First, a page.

February 26, 2020

Trump Defends ‘Disloyalty’ Remarks, Says Jews Who Vote Democrat Are ‘Disloyal’ to Israel

U.S. President Donald Trump speaks at the AMVETS (American Veterans) National Convention in Louisville, Kentucky. U.S., August 21, 2019. REUTERS/Bryan Woolston

President Donald Trump doubled down on his “disloyalty” remarks on Aug. 21, telling reporters that he thought that Jews who vote for Democrats are “disloyal” to Israel.

A reporter asked Trump in the White House lawn if he thinks Democrat Jews aren’t loyal to Israel, Trump responded, “Oh I say so, yeah.” The reporter then asked Trump is that was an anti-Semitic sentiment, prompting Trump to reply, “It’s only anti-Semitic in your head.”

He added that Reps. Ilhan Omar (D-Minn.), Rashida Tlaib (D-Mich.) and Alexandria Ocasio-Cortez (D-N.Y.) “are so bad for Israel. They are so bad for Jewish people. You take a look at the horrible anti-Semitic statements that they made, you take a look at what they want to do Israel, take a look at the fact that they want aid – all of the aid, almost $4 billion – all of the aid cut from Israel… the Democrats, they have to own it.”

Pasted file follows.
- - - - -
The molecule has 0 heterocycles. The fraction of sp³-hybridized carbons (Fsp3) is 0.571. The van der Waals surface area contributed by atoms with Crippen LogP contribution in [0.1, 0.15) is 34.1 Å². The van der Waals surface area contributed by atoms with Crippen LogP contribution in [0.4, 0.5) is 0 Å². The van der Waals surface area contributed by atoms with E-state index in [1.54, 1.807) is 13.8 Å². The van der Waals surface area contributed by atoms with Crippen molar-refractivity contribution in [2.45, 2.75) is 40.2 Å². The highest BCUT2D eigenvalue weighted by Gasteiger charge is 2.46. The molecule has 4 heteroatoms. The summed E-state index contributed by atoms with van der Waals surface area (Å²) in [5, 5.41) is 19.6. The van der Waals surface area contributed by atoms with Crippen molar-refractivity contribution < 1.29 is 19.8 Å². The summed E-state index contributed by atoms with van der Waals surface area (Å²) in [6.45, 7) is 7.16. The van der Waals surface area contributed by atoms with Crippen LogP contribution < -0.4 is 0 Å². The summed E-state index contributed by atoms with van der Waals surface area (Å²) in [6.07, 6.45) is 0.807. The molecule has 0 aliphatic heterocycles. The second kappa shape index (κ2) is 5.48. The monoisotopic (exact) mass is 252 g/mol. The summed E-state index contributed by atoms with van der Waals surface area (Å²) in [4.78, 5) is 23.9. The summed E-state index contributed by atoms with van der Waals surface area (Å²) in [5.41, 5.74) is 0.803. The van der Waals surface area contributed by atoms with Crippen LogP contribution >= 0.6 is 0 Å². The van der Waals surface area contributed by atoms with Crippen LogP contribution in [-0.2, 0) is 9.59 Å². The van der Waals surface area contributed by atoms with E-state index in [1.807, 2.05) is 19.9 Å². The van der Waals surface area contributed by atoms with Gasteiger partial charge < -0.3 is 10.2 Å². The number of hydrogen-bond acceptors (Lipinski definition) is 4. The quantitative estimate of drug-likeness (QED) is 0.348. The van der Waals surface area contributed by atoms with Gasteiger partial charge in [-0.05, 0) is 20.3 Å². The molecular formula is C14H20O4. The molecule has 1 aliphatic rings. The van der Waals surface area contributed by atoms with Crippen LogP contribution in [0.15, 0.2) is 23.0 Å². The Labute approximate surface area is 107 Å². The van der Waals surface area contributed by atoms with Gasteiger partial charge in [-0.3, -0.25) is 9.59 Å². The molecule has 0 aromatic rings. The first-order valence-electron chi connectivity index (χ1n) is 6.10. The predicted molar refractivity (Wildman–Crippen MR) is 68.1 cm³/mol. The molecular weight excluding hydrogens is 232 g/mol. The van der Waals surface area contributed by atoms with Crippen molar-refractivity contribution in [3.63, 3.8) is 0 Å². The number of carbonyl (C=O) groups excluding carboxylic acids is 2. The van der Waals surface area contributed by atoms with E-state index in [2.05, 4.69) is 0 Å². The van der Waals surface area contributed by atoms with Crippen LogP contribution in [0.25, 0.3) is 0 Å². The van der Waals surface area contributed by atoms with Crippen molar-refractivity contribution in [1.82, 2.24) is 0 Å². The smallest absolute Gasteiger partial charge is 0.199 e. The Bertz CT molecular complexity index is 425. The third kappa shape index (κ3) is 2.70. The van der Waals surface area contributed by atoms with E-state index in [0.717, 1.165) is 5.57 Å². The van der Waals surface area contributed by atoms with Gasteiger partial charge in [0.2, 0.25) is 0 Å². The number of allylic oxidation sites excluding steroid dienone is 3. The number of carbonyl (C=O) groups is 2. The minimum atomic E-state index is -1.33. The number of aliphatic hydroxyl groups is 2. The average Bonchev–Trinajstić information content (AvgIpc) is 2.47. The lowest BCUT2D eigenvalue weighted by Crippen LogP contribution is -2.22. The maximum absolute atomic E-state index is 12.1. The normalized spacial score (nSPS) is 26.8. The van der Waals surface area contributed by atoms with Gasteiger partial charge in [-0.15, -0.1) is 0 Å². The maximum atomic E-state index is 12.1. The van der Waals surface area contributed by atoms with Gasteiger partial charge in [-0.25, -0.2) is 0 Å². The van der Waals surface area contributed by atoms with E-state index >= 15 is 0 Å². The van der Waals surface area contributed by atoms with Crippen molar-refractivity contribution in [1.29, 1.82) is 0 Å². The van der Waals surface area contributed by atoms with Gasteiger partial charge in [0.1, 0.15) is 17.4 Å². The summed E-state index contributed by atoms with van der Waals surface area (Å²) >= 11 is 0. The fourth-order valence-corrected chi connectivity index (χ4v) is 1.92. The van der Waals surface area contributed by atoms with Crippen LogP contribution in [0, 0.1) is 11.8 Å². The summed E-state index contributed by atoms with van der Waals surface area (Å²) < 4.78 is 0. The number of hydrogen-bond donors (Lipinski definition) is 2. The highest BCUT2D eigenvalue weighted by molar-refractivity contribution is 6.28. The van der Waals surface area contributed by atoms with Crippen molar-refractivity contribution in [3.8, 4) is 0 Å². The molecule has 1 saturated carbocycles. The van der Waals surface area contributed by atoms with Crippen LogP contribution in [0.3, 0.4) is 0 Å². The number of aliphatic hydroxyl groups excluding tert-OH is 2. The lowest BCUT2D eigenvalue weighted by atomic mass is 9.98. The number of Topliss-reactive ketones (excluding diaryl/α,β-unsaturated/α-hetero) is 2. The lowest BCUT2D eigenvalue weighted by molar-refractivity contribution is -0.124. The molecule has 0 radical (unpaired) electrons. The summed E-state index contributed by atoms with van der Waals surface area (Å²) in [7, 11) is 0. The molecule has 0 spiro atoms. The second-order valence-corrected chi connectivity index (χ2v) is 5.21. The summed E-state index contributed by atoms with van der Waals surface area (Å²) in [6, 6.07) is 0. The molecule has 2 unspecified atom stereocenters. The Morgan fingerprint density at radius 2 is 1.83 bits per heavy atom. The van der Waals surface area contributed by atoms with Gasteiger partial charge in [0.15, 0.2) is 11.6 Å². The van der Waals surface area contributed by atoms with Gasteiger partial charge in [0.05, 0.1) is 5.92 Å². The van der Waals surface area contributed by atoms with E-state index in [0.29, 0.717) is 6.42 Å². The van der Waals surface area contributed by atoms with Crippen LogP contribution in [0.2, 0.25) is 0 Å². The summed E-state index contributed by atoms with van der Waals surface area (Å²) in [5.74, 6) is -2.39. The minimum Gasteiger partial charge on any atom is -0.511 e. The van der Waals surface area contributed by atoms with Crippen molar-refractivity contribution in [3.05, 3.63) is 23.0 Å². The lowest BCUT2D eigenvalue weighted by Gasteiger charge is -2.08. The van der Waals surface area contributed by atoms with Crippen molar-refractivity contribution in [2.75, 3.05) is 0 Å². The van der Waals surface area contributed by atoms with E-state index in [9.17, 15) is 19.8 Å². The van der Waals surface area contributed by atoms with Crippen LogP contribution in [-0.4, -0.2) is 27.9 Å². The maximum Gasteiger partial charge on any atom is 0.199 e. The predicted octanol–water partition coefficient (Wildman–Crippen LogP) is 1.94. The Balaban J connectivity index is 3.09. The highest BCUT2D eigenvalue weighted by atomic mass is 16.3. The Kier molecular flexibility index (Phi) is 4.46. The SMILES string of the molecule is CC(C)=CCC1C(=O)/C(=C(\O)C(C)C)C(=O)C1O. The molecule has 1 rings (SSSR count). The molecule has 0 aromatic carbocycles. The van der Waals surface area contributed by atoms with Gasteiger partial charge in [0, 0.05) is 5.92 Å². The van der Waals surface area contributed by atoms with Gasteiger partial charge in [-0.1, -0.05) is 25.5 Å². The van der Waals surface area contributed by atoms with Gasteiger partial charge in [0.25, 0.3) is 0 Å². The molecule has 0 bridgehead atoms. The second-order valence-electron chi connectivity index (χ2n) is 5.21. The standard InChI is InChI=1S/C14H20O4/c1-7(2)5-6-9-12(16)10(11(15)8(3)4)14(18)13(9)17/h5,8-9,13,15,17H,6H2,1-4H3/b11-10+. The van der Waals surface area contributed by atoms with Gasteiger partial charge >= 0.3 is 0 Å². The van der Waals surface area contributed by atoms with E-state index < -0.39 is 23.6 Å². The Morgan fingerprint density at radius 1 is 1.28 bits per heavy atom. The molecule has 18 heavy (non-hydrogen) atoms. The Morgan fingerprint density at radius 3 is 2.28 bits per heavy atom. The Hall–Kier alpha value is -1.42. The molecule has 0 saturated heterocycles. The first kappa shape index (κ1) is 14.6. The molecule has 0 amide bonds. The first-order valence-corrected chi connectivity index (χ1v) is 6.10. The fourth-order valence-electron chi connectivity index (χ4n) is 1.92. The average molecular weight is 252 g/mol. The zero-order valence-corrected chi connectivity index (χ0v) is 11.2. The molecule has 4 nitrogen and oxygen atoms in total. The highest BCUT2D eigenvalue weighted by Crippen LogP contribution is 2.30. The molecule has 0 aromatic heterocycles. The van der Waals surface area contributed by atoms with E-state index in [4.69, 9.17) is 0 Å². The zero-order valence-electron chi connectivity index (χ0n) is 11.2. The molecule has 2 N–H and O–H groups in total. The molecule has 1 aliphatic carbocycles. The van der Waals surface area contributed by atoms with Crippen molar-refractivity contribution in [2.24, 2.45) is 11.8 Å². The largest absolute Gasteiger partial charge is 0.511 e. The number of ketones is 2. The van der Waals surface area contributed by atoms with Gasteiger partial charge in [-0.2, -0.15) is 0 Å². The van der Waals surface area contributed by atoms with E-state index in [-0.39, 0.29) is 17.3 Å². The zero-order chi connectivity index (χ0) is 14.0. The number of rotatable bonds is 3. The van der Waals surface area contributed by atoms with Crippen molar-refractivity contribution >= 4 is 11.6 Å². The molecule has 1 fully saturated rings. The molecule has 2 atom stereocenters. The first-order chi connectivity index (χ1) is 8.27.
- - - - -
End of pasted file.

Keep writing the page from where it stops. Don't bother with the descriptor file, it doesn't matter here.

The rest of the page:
Anti-Defamation League CEO Jonathan Greenblatt tweeted, “.@POTUS made it clear he thinks Jews have a dual loyalty to Israel. This #antiSemitic trope has been used to persecute Jews for centuries & it’s unacceptable to promote it. He should apologize immediately.”

American Jewish Committee CEO David Harris similarly tweeted, “Dear @POTUS, Please stop. American Jews are [American] citizens, period. Why are you raising issues about loyalties? This is toxic & has a very dark history. Many of us care deeply about Israel’s well-being. But that’s a far cry from suggesting allegiance to another nation.”

Earlier in the day, Trump tweeted out a comment from conservative talk show host Wayne Allyn Root saying that “the Jewish people in Israel love [Trump] like’s the King of Israel.”

Simon Wiesenthal Center Founder and Dean Rabbi Marvin Hier and Associate Dean and Director of Global Social Action Agenda Rabbi Abraham Cooper said in an Aug. 21 statement, “We believe that since 1948 the overwhelming majority of American Jews, irrespective of party affiliation, unequivocally support the State of Israel. We also affirm that this bipartisan support is absolutely essential to the future well being and security of the Jewish State. To say otherwise, and depend only on one party, particularly in these turbulent times of increased hate and anti-Semitism, only weakens and divides the most important Jewish community in the Diaspora.”